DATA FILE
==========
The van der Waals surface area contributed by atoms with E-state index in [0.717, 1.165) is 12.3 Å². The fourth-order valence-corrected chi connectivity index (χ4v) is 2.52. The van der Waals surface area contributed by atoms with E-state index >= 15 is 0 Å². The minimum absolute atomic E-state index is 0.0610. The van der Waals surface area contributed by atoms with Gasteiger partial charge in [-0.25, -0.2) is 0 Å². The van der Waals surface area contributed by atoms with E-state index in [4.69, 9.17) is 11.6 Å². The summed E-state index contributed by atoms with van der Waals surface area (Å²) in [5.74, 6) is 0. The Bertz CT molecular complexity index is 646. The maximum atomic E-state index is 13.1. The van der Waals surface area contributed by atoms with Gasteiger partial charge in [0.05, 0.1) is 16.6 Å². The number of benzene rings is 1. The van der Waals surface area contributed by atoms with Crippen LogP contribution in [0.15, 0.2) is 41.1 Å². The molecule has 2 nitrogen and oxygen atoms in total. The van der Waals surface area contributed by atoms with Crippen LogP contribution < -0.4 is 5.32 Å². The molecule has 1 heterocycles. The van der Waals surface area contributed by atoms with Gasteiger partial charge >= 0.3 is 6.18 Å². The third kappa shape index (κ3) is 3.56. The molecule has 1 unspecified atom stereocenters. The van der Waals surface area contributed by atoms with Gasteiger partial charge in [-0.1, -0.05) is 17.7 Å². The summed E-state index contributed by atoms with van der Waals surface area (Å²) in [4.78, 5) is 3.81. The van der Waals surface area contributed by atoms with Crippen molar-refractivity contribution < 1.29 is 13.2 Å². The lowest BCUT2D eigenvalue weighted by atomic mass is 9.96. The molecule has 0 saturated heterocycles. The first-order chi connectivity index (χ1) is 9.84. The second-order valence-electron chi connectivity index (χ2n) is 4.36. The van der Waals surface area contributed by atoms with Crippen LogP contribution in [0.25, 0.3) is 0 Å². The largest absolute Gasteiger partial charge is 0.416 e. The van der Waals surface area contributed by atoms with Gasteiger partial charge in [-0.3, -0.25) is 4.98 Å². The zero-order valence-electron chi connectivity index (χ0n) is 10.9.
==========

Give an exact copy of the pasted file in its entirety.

The van der Waals surface area contributed by atoms with E-state index in [0.717, 1.165) is 12.3 Å². The fourth-order valence-corrected chi connectivity index (χ4v) is 2.52. The van der Waals surface area contributed by atoms with E-state index >= 15 is 0 Å². The minimum absolute atomic E-state index is 0.0610. The van der Waals surface area contributed by atoms with Gasteiger partial charge in [-0.25, -0.2) is 0 Å². The van der Waals surface area contributed by atoms with E-state index in [4.69, 9.17) is 11.6 Å². The summed E-state index contributed by atoms with van der Waals surface area (Å²) in [5.74, 6) is 0. The Bertz CT molecular complexity index is 646. The maximum atomic E-state index is 13.1. The van der Waals surface area contributed by atoms with Gasteiger partial charge in [0.05, 0.1) is 16.6 Å². The number of benzene rings is 1. The van der Waals surface area contributed by atoms with Crippen LogP contribution in [0.15, 0.2) is 41.1 Å². The molecule has 2 nitrogen and oxygen atoms in total. The van der Waals surface area contributed by atoms with Crippen LogP contribution < -0.4 is 5.32 Å². The molecule has 1 heterocycles. The van der Waals surface area contributed by atoms with Gasteiger partial charge >= 0.3 is 6.18 Å². The third kappa shape index (κ3) is 3.56. The molecule has 1 unspecified atom stereocenters. The van der Waals surface area contributed by atoms with Gasteiger partial charge in [-0.1, -0.05) is 17.7 Å². The summed E-state index contributed by atoms with van der Waals surface area (Å²) in [4.78, 5) is 3.81. The van der Waals surface area contributed by atoms with Crippen molar-refractivity contribution < 1.29 is 13.2 Å². The lowest BCUT2D eigenvalue weighted by atomic mass is 9.96. The molecule has 0 saturated heterocycles. The first-order chi connectivity index (χ1) is 9.84. The second-order valence-electron chi connectivity index (χ2n) is 4.36. The van der Waals surface area contributed by atoms with Crippen LogP contribution in [0.25, 0.3) is 0 Å². The largest absolute Gasteiger partial charge is 0.416 e. The van der Waals surface area contributed by atoms with Gasteiger partial charge in [-0.3, -0.25) is 4.98 Å². The zero-order valence-electron chi connectivity index (χ0n) is 10.9.